How Latino Criminality and Victimization Compares to African American and White Races
Some studies have found that racial/ethnic minorities are sentenced more harshly than whites even after legally relevant factors, such as offense seriousness and prior criminal history, are taken into consideration. Conversely, a few studies have reached the opposite conclusion–racial minorities are treated more leniently than whites, while still other research has found no differences in sentencing outcomes by race/ethnicity of the defendant.
Unlike previous demographic shifts, this increase has been largely fueled by birthrate which has significant impact on the social context in which new generations of Hispanic Americans are socialized. One area in particular is that of crime and victimization among these “new” Hispanic populations and key to understanding these experiences may be rooted in the acculturation process. The decline of Hispanic familialism brought about by generational progression may also theoretically impact parenting and the development of self-control. Changes in either have significant implications for crime and victimization. If intergenerational distance or discord exists within families or neighborhoods, parenting practices, parent-child relationships, and the development of self-control may prove challenging. Problems with any of these may increase the likelihood of crime and victimization and thus may assist in disentangling the complex relationship between acculturation and crime. The issue of immigration and crime at the macro-level has largely been studied apart from the etiology of offending within immigrant populations. This body of research can, however, inform our understanding of the ways in which macro-level factors such as neighborhood characteristics, particularly immigrant concentration, may have bearing on individual experiences.
Being informed about racial disparities reduces punitiveness about some crimes: in one study, whites became less supportive of the disparity in crack-cocaine federal sentencing when presented with information about this policy’s uneven racial impact (Peffley & Hurwitz (2010). But support for the death penalty has been less responsive to some messages about racial disparities. For example, one study found that white respondents who were first told that “blacks are about 12% of the U.S. population, but they are almost half (43%) of those currently on death row” did not report lower rates of support for the death penalty in murder cases compared with those who were not given this prompt. Another study found a “backlash effect,” with white Americans who were first told, “Some people say that the death penalty is unfair because most of the people who are executed are African Americans” being more likely to support the death penalty for murder convictions than those who did not receive this message. Similarly, white Californians who were encouraged to overestimate the proportion of blacks in the state’s prisons were less likely to support restricting the state’s “three strikes” law than those who were not, just as white residents of New York City who were led to overestimate the proportion of incarcerated blacks were less supportive of ending the stop-and-frisk policy. (Clifford, S. & Goldstein, J., 2014) Resources provided by the NCSC and the other organizations mentioned above can help to calibrate interventions to avoid flaring automatic biases.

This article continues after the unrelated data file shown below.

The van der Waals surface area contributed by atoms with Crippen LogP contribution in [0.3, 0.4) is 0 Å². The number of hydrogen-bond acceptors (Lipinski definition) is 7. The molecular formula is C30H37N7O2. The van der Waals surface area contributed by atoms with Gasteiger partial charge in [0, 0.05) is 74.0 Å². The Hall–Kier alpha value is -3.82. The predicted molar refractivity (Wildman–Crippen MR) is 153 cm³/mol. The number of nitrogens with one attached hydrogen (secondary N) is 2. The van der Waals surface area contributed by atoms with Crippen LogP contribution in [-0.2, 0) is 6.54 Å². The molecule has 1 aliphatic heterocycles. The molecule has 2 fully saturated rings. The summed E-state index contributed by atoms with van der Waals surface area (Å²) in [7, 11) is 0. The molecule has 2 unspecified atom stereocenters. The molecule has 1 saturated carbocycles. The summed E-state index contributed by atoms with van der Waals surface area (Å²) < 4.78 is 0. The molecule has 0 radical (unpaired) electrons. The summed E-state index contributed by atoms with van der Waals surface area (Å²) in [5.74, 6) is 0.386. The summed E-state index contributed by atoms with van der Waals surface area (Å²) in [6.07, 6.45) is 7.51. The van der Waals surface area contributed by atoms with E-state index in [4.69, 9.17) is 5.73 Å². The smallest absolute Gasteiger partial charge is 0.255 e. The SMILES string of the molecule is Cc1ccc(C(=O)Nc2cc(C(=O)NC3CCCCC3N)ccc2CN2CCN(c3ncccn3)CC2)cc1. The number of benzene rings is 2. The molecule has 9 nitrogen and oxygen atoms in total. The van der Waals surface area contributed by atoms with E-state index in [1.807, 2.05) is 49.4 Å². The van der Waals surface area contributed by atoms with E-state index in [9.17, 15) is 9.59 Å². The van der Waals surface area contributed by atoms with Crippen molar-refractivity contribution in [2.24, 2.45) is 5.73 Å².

Clifford, S. & Goldstein, J. (2014). Brooklyn Prosecutor Limits When He’ll Target Marijuana. The New York Times; The New York Times Editorial Board (2014). How Race Skews Prosecutions.
Peffley & Hurwitz (2010), Persuasion and Resistance: Race and the Death Penalty in America. American Journal of Political Science, 51(4), 996–1012 (p. 1002).
Hetey, R. C. & Eberhardt, J. L. (Forthcoming). Racial Disparities in Incarceration Increase Acceptance of Punitive Policies. Psychological Science.